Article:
Five Types of Bad Chief Architect Characters – We Have The Whole List!

By Håkan Edvinsson and Peter Tallungs

We have looked at some of the extreme personality types of chief architects to provide some hints on how to deal with them. Below is a list of five Enterprise Architecture characters we have unfortunately encountered in the real world with a few tips on how these characters can be managed.

The Technical Solution Architect

Is this the chief technology officer (CTO) with a title change? The technical solution architect is the CTO with the eternal technology focus. This person is no more interested in information quality stored in the systems, than a plumber on a shunt-conference is interested in challenges around clean fresh water.

Risk: The business needs are not met. Too many repetitions of the development projects since the last (untested) tool should preferably be used.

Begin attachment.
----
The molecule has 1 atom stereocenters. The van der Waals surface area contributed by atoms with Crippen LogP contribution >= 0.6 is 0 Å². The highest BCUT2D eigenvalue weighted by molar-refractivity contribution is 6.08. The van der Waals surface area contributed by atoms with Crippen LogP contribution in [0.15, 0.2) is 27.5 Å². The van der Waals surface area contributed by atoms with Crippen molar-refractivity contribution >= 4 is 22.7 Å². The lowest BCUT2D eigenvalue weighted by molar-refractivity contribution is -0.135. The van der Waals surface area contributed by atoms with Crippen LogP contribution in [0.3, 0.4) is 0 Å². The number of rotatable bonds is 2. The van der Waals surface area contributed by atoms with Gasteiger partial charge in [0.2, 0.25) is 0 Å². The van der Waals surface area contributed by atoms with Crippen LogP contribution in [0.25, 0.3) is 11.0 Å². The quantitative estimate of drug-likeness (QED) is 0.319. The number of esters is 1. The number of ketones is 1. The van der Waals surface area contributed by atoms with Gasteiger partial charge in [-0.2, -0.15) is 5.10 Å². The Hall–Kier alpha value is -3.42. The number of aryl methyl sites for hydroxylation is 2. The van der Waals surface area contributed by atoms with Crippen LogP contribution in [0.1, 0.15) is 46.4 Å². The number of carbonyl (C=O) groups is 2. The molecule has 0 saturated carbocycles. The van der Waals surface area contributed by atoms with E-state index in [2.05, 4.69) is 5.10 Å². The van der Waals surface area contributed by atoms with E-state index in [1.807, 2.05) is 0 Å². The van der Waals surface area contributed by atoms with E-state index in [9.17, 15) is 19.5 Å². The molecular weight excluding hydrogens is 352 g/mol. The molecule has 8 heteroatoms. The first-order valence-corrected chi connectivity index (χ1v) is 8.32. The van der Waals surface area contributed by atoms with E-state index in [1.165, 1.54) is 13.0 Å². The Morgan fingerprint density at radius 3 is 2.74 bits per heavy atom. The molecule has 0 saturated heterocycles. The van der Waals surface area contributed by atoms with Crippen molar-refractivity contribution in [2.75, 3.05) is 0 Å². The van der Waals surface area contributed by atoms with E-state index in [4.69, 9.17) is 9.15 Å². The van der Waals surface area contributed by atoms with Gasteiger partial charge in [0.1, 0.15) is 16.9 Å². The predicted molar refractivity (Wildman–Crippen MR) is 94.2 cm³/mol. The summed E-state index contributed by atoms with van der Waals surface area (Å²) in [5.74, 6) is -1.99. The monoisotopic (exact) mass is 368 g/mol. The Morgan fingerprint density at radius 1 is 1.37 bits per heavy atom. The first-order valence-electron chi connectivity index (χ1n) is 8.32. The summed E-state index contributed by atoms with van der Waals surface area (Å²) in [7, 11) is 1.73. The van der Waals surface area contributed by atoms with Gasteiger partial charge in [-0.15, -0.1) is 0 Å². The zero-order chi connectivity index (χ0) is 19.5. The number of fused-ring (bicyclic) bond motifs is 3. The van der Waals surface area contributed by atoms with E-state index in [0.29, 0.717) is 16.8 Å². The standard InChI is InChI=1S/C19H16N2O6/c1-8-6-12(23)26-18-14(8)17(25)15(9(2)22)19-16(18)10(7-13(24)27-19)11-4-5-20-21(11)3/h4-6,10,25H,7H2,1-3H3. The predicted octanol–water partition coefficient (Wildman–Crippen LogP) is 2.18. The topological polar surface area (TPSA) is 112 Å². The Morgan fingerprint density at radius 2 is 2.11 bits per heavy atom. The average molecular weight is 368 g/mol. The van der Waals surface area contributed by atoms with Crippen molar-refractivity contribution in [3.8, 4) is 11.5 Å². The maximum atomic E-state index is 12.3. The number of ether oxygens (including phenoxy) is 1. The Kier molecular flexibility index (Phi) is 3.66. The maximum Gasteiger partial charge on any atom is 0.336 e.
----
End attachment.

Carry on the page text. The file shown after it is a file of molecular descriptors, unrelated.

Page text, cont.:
Strategy: Make sure to get the debate on business value for each new initiative. Go with the client on the most critical business needs to be resolved with risk-free methods and techniques. Clarify what is “good-enough” and go no further, but also accept that experimentation workshops are needed.

The Choleric

“The important thing is not the results, it is listening to me. Debate is a competition and that I win is more important than your content is right. We are a team that I lead and my PowerPoint slides rule.” The Choleric has zero tolerance for criticism –they may very well have a background in sports.

Risk: Creativity is hampered and initiatives are slowed down.